There are wonderful little stickies available for students to
stick in their texts. Depending on the stickies, students could
make brief notes or use a color coded system to identify important
sections. This is a tool you may want to model for students.
Any way a teacher can encourage students to question while they
read will enhance comprehension. Verbally or in writing, questions
force students to interact with the text. The following web
sites offer insight into types of questions to spur thinking:
Paraphrasing is something many teachers assume their students
can do, without modeling or giving samples. Here are some ways
to get them to be better at “putting it in their own words”:
• The first few times you ask students to paraphrase something
try modeling for them. How would you do it? Read a passage aloud
and then think out loud so they can “see” your thought
• Ask students to paraphrase a section and collect their
writing. Share the best examples with the class.
• Explain why it is important to be able to put things
in their own words (teachers often use other
wording on tests).
• When you can tell it to someone else you really “know”
• Students tend to understand better when they paraphrase
Whenever teachers use supplemental materials that can be written
on, it is valuable to take a little time to discuss the most
effective way to read them. Oftentimes, this means highlighting
important points. Initially students tend to over-highlight.
Once again, modeling is very powerful. Begin reading the material
together and show students where and why you would highlight.
Talk over your thinking process. Make highlighting part of an
assignment. Be specific about what students are to highlight.
is the traditional “fill in the blank” worksheet.
However, check it out. Can you fill in the worksheet without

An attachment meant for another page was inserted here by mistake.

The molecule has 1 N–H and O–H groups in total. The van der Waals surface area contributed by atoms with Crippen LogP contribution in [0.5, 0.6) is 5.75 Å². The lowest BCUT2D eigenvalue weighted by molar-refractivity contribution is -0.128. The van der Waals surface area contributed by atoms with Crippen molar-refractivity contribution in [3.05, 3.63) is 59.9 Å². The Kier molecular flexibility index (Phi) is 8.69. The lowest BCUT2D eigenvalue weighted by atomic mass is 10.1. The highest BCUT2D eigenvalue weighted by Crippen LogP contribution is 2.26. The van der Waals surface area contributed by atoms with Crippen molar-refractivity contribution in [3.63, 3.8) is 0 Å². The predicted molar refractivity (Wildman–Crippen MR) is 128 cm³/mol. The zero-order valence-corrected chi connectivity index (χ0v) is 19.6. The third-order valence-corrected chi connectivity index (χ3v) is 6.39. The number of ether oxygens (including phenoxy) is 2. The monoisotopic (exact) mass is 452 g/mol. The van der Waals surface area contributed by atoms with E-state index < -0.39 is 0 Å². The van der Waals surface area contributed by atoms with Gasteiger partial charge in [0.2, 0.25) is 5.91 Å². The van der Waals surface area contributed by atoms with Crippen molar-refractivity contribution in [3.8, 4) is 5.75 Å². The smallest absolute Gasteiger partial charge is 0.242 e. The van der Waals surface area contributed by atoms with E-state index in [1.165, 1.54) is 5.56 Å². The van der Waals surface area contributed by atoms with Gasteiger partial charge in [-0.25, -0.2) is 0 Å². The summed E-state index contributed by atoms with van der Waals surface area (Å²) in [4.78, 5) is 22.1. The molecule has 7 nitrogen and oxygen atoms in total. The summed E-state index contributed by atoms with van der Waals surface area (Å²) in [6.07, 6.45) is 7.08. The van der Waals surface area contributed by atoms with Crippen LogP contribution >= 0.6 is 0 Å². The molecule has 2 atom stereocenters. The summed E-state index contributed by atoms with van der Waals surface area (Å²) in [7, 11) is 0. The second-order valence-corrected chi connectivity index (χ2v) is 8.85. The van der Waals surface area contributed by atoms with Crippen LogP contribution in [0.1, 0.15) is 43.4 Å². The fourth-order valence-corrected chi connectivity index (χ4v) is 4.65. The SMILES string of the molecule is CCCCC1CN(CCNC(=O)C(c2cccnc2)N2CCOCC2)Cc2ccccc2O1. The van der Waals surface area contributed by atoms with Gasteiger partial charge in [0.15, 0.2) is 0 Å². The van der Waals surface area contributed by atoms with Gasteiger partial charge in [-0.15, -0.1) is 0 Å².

really understanding the material? Students are experienced
with many publisher-made worksheets and can fill them in without
reading or understanding. Sometimes it is worth the effort to
create your own, interspersing application or evaluation questions
to encourage students to interact with the text.
need this technique modeled. Many teachers assume that high
school students know how to take notes from textbook. However,
each text, class and instructor are different. Reading a section
together and modeling note taking while commenting on why you
took those particular notes is beneficial. You may want to consider
using text notes as an evaluative tool as well.
Notes are a terrific way to teach students to create organized
notes that can be used as a study tool later. This type of note
taking can be used both when reading textbooks and when taking
notes from a lecture on any subject.
Students create Two-Column Notes by folding each piece of notebook
paper so the right edge is lined up with the left lined margin.
This leaves a smaller side on the left and more room for notes
and sketches on the right.
Key ideas are written on the left of the margin with explanations
written on the right.
Once the notes have been written, students can fold the right
side of the paper back over to the left margin, leaving only
the key words on the left exposed. Students can then study for
tests alone, defining the terms and then lifting the right side
of the page to check their answers.
Hints for Two-Column Notes
• Include the title and the date
• List main ideas, topics, and key words on the left
• List information and/or subtopics on the right
• Indent subtopics and leave plenty of extra space
• Use only words and phrases, or pictures and diagrams
• Use abbreviations when appropriate
• Make notes neat and complete
a great in-class reading strategy. The teacher assigns a section
of the text to be read. After a period of time the teacher says,
“Stop. Write.” The students close their books and
write what they remember about what they just read. This can
be repeated. It is valuable to pick up the papers and see what
your students are thinking and gleaning from what they read.
This strategy can also demonstrate the power of re-reading by
having the students read the same information a second time,
and then adding new learnings to their list.